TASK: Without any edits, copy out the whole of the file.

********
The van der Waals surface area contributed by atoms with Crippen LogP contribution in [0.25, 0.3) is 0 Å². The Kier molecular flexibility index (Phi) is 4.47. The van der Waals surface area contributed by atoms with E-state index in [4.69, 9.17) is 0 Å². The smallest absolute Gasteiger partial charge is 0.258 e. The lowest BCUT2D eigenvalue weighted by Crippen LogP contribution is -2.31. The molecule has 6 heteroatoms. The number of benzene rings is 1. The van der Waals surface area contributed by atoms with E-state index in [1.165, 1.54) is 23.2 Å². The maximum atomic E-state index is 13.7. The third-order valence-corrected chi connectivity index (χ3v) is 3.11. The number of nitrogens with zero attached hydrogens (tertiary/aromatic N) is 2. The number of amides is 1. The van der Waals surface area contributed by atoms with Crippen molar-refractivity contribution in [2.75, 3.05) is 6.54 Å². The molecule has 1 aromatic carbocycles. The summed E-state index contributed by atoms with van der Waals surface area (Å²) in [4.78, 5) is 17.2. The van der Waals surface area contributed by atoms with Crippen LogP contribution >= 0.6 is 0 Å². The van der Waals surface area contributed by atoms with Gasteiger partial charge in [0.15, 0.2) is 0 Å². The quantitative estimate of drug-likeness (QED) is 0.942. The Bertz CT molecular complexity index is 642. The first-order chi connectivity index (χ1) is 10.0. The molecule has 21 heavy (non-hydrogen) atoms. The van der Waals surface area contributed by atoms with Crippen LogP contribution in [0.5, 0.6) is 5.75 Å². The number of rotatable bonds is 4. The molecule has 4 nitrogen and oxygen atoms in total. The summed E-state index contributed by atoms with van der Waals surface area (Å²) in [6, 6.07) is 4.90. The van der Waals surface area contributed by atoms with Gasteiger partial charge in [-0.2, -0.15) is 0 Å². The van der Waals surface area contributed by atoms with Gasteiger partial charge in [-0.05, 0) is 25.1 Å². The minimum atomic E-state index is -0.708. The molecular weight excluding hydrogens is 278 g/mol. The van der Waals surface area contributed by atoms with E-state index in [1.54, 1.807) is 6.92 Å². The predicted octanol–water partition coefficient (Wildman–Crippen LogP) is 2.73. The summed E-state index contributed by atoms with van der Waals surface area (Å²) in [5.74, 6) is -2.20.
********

The van der Waals surface area contributed by atoms with Crippen LogP contribution in [0.25, 0.3) is 0 Å². The Kier molecular flexibility index (Phi) is 4.47. The van der Waals surface area contributed by atoms with E-state index in [4.69, 9.17) is 0 Å². The smallest absolute Gasteiger partial charge is 0.258 e. The lowest BCUT2D eigenvalue weighted by Crippen LogP contribution is -2.31. The molecule has 6 heteroatoms. The number of benzene rings is 1. The van der Waals surface area contributed by atoms with E-state index in [1.165, 1.54) is 23.2 Å². The maximum atomic E-state index is 13.7. The third-order valence-corrected chi connectivity index (χ3v) is 3.11. The number of nitrogens with zero attached hydrogens (tertiary/aromatic N) is 2. The number of amides is 1. The van der Waals surface area contributed by atoms with Crippen molar-refractivity contribution in [2.75, 3.05) is 6.54 Å². The molecule has 1 aromatic carbocycles. The summed E-state index contributed by atoms with van der Waals surface area (Å²) in [4.78, 5) is 17.2. The van der Waals surface area contributed by atoms with Crippen LogP contribution >= 0.6 is 0 Å². The van der Waals surface area contributed by atoms with Gasteiger partial charge in [0.15, 0.2) is 0 Å². The quantitative estimate of drug-likeness (QED) is 0.942. The Bertz CT molecular complexity index is 642. The first-order chi connectivity index (χ1) is 10.0. The molecule has 21 heavy (non-hydrogen) atoms. The van der Waals surface area contributed by atoms with Crippen LogP contribution in [0.5, 0.6) is 5.75 Å². The number of rotatable bonds is 4. The molecule has 4 nitrogen and oxygen atoms in total. The summed E-state index contributed by atoms with van der Waals surface area (Å²) in [6, 6.07) is 4.90. The van der Waals surface area contributed by atoms with Gasteiger partial charge in [-0.2, -0.15) is 0 Å². The van der Waals surface area contributed by atoms with Gasteiger partial charge in [-0.05, 0) is 25.1 Å². The minimum atomic E-state index is -0.708. The molecular weight excluding hydrogens is 278 g/mol. The van der Waals surface area contributed by atoms with E-state index in [1.54, 1.807) is 6.92 Å². The predicted octanol–water partition coefficient (Wildman–Crippen LogP) is 2.73. The summed E-state index contributed by atoms with van der Waals surface area (Å²) in [5.74, 6) is -2.20.